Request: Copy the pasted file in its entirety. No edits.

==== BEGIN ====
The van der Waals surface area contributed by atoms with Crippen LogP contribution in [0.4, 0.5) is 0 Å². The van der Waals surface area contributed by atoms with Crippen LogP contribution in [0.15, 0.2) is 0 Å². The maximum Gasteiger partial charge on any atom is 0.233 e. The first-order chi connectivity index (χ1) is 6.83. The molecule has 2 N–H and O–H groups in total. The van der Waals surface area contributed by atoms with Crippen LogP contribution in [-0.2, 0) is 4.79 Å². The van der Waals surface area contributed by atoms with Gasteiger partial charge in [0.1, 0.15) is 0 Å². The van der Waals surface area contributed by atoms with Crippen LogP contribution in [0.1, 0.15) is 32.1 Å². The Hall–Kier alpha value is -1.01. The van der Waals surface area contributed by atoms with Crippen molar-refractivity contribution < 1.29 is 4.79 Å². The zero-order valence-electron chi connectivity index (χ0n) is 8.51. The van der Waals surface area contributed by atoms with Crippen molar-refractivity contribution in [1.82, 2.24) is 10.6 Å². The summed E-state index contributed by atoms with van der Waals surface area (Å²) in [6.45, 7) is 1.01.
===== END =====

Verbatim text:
The van der Waals surface area contributed by atoms with Crippen LogP contribution in [0.4, 0.5) is 0 Å². The van der Waals surface area contributed by atoms with Crippen LogP contribution in [0.15, 0.2) is 0 Å². The maximum Gasteiger partial charge on any atom is 0.233 e. The first-order chi connectivity index (χ1) is 6.83. The molecule has 2 N–H and O–H groups in total. The van der Waals surface area contributed by atoms with Crippen LogP contribution in [-0.2, 0) is 4.79 Å². The van der Waals surface area contributed by atoms with Gasteiger partial charge in [0.1, 0.15) is 0 Å². The van der Waals surface area contributed by atoms with Crippen LogP contribution in [0.1, 0.15) is 32.1 Å². The Hall–Kier alpha value is -1.01. The van der Waals surface area contributed by atoms with Crippen molar-refractivity contribution < 1.29 is 4.79 Å². The zero-order valence-electron chi connectivity index (χ0n) is 8.51. The van der Waals surface area contributed by atoms with Crippen molar-refractivity contribution in [1.82, 2.24) is 10.6 Å². The summed E-state index contributed by atoms with van der Waals surface area (Å²) in [6.45, 7) is 1.01.